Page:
This year’s Creativity Prayer

infant CEO hawks Karo!_4914464575_oI am Pagan, but I often use the term “God” rather than Goddess or specifics. This offends my fellow Pagans at times, and since getting offended about another person’s non-invasive religious practices, I mostly ignore them. God in my mind is Good Orderly Direction. God has also never been a gendered concept to me.

Digression:

Leaving the church wasn’t about seeing the female in God. It was, at least partially, about how the women in the church with me were treated and expected to behave. It was about the expectations placed on me that devalued my talents and abilities as a human being. It was about not wanting to spend my life baking cookies as a form of social competition and making catty comments about fellow congregants. It satisfied the women I was raised with, but all it did was make me see them as less than worthwhile human beings. I just wanted to hang out with the person (?) that answered me when I prayed with questions.  That being doesn’t hang out in churches but will come in if you happen to be there. That’s what the whole Pagan thing has always been about for me.

Prayer

Hello God –

How are you? Really?

I am getting a lot better about asking you for help with the small stuff, but there’s still some resistance. I think it’s your reminder that the big problems – war, pestilence, crazed police officers – every single bit of that can only be truly resolved with small steps. Billions upon billions of small steps.

Please help me stop resisting the impulse to ask for help. Please help me tell the people I love what I really need, and give me the courage to tell the people I trust what I’m experiencing. Help me find friends – you helped me build a strong network of wonderful friends of diverse backgrounds and interest in the Twin Cities, and now I need your help doing the same in the Bay Area. Remind me that it took time and effort before and it takes time and effort now. Remind me to ask myself “Why am I doing this for myself?”

Please help me get my writing groove back. Help me find the place where the words come easy and fast, where the ego steps aside all the way through the last draft, and help me find a way to be a good quality writer while stepping up how much I produce. Please help me get some clarity about my career. I don’t know exactly who I am, and I don’t know exactly what I want beyond the surface needs of money and security.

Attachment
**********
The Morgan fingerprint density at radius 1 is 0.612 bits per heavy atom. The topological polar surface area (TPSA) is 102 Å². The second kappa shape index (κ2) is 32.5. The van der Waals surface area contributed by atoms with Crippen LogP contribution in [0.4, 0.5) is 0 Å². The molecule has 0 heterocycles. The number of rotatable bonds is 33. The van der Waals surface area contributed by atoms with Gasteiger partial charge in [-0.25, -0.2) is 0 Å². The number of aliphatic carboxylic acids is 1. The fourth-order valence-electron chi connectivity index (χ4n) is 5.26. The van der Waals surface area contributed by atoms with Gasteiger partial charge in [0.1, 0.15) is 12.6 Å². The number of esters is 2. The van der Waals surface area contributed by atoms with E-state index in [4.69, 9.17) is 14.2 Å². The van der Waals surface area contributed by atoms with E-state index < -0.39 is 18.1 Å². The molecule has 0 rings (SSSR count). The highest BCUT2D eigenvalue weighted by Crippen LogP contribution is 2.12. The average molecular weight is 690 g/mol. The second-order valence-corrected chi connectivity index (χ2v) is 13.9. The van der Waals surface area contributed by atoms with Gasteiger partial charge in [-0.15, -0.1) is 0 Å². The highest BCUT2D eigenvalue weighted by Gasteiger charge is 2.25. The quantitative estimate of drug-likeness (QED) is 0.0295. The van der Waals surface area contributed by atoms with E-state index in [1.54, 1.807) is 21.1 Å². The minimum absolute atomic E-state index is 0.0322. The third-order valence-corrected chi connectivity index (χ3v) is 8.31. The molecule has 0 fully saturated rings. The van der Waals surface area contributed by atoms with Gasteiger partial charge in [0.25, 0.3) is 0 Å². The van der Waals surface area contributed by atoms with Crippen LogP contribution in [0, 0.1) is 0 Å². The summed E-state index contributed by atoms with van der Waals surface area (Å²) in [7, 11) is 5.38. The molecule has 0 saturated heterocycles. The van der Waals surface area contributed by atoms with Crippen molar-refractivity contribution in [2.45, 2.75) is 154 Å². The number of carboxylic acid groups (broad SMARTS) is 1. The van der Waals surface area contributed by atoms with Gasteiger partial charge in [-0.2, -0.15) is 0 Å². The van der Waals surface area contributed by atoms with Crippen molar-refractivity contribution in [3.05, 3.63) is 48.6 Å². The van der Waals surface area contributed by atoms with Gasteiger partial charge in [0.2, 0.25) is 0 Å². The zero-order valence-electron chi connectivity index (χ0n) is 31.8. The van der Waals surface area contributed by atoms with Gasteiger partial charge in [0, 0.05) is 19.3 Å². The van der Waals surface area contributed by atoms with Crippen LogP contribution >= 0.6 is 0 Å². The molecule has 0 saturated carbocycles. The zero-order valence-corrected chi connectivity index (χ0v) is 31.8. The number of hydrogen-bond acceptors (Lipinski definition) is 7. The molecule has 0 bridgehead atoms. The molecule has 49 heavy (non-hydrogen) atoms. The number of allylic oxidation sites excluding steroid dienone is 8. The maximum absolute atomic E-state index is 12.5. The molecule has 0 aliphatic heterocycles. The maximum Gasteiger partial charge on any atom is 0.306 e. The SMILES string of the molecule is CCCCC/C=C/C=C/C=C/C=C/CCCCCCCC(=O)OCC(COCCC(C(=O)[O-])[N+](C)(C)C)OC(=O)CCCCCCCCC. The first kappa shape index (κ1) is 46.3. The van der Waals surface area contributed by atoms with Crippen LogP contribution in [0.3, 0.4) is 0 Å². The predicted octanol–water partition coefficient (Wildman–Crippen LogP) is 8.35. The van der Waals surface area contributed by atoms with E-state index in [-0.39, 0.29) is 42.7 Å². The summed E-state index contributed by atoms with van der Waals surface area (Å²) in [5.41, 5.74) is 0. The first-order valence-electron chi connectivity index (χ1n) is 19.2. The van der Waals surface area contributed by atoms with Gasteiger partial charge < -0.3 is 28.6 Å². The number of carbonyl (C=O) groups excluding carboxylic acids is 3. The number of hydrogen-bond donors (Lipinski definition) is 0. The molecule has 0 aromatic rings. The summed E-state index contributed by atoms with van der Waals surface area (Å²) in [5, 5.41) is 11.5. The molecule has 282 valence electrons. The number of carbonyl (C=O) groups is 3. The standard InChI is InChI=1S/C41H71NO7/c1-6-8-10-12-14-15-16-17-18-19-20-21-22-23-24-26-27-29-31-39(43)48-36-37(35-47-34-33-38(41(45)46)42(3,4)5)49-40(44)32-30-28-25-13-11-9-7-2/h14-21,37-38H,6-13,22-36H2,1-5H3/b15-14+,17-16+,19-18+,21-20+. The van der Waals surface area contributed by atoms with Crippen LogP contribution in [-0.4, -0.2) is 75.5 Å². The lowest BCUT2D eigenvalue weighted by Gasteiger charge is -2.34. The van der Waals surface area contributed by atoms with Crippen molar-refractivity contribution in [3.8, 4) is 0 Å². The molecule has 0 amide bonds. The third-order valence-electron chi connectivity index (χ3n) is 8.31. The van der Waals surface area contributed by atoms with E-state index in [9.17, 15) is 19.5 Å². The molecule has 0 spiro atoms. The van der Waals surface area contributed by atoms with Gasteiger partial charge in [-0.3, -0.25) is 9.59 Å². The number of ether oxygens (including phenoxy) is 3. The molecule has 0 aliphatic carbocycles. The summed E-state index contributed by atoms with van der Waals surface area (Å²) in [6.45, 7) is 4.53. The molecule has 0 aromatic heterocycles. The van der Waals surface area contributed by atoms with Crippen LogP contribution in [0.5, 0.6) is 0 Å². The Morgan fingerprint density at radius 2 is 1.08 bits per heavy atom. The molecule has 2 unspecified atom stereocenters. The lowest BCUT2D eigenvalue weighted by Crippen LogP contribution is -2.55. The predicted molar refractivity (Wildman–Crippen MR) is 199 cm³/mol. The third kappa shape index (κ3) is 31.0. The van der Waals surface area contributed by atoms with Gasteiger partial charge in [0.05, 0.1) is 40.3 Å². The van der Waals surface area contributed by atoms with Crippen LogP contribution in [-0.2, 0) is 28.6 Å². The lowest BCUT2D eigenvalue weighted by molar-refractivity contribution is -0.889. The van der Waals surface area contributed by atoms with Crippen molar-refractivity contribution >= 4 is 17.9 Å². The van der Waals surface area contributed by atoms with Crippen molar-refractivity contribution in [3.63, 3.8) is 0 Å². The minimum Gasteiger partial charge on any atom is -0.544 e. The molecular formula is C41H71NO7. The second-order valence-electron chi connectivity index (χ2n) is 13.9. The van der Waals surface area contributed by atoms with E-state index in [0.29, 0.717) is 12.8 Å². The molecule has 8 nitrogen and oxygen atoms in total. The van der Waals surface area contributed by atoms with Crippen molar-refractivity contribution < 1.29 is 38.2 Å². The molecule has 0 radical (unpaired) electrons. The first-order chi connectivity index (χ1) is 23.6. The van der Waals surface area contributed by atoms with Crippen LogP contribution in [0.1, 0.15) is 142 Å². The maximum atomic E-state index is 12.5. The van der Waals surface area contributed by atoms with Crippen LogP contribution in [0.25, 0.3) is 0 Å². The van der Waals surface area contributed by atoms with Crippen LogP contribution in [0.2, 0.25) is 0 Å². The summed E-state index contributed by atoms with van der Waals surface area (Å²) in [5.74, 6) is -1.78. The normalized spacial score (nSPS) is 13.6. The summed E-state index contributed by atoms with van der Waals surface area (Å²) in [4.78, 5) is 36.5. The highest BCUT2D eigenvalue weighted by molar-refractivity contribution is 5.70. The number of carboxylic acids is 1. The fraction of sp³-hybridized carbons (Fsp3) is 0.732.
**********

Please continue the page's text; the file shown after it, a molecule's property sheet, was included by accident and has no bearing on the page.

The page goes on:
Help me disengage from my sense of obligation, since I feel like right now it’s my most negative motivator and a manifestation of my inner critic. Obviously I still need to meet deadlines and do the work I am paid for as a matter of acting honorably – but please help me break from the sense that “people need this, and so I must…”  Free me from doing things simply because I get paid – help me find work that will put me in that blessed state of flow and union with you.

Amen, So Mote It Be

 

 

 

Believing Mirrors

boys behind bars!_4795635876_oBelieving Mirrors are people that reflect back belief that you are a worthwhile individual who can accomplish what you set out to do. I have a significant list – I have become incredibly lucky in the people I find since I started this path.

1. Mike – he really is my fanboy. I’ve had to block him from notebook reading over it.

2. Lisa – she has believed in me and supported me since the late 90s.

3. Ruth – she’s smart about things, and reminds me that effort for effort’s sake is not a good reason to do anything.

3. Xiane – we haven’t talked lately and I miss her, but when we do connect it’s always about mutual encouragement.

4. Cynthia – she looks to the heart of the trouble, and helps me step back a little when working things out.

5. Tonya G – I kind of wish she and Cynthia could meet. They’d adore each other. She’s always been my chief sane maker.

I have more at this point in my life – so many more. But I still have a weird thing about the number 6 and don’t want to assign it to anyone I care about.

25 Wishes

Priestess of Delphi by John Collier Probably the one I have the most in common with of all the great ancient priestesses.
Priestess of Delphi by John Collier
Probably the one I have the most in common with of all the great ancient priestesses.

1. I wish I could get around the city easier.